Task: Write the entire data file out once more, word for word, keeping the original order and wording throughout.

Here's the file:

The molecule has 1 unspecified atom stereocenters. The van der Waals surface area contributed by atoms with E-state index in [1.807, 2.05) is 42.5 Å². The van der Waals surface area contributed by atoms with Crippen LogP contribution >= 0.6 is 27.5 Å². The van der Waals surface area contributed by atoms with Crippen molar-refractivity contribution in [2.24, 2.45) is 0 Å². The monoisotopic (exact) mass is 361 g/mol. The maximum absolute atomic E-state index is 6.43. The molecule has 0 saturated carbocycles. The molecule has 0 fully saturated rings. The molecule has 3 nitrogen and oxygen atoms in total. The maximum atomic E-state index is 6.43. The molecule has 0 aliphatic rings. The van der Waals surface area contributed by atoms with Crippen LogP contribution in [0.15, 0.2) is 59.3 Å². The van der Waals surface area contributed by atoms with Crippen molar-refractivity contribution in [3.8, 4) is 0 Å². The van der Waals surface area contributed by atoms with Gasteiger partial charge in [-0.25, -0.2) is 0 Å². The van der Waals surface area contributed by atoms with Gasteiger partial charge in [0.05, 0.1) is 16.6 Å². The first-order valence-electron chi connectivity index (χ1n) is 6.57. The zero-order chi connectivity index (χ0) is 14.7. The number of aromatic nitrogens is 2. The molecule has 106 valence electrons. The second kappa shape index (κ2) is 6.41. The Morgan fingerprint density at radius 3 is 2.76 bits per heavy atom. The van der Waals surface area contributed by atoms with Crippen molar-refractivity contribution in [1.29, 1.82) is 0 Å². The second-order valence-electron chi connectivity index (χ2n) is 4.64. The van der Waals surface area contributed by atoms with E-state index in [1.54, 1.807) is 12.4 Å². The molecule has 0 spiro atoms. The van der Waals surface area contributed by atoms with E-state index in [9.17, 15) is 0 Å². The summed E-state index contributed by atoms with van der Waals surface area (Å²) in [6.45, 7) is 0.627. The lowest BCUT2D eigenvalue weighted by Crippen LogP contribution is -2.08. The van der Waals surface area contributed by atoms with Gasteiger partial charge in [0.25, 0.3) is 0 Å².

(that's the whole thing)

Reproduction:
The molecule has 1 unspecified atom stereocenters. The van der Waals surface area contributed by atoms with E-state index in [1.807, 2.05) is 42.5 Å². The van der Waals surface area contributed by atoms with Crippen LogP contribution >= 0.6 is 27.5 Å². The van der Waals surface area contributed by atoms with Crippen molar-refractivity contribution in [2.24, 2.45) is 0 Å². The monoisotopic (exact) mass is 361 g/mol. The maximum absolute atomic E-state index is 6.43. The molecule has 0 saturated carbocycles. The molecule has 0 fully saturated rings. The molecule has 3 nitrogen and oxygen atoms in total. The maximum atomic E-state index is 6.43. The molecule has 0 aliphatic rings. The van der Waals surface area contributed by atoms with Crippen LogP contribution in [0.15, 0.2) is 59.3 Å². The van der Waals surface area contributed by atoms with Crippen molar-refractivity contribution in [3.8, 4) is 0 Å². The van der Waals surface area contributed by atoms with Gasteiger partial charge in [-0.25, -0.2) is 0 Å². The van der Waals surface area contributed by atoms with Gasteiger partial charge in [0.05, 0.1) is 16.6 Å². The first-order valence-electron chi connectivity index (χ1n) is 6.57. The zero-order chi connectivity index (χ0) is 14.7. The number of aromatic nitrogens is 2. The molecule has 106 valence electrons. The second kappa shape index (κ2) is 6.41. The Morgan fingerprint density at radius 3 is 2.76 bits per heavy atom. The van der Waals surface area contributed by atoms with Crippen molar-refractivity contribution in [1.29, 1.82) is 0 Å². The second-order valence-electron chi connectivity index (χ2n) is 4.64. The van der Waals surface area contributed by atoms with E-state index in [1.54, 1.807) is 12.4 Å². The molecule has 0 spiro atoms. The van der Waals surface area contributed by atoms with E-state index in [9.17, 15) is 0 Å². The summed E-state index contributed by atoms with van der Waals surface area (Å²) in [6.45, 7) is 0.627. The lowest BCUT2D eigenvalue weighted by Crippen LogP contribution is -2.08. The van der Waals surface area contributed by atoms with Gasteiger partial charge in [0.25, 0.3) is 0 Å².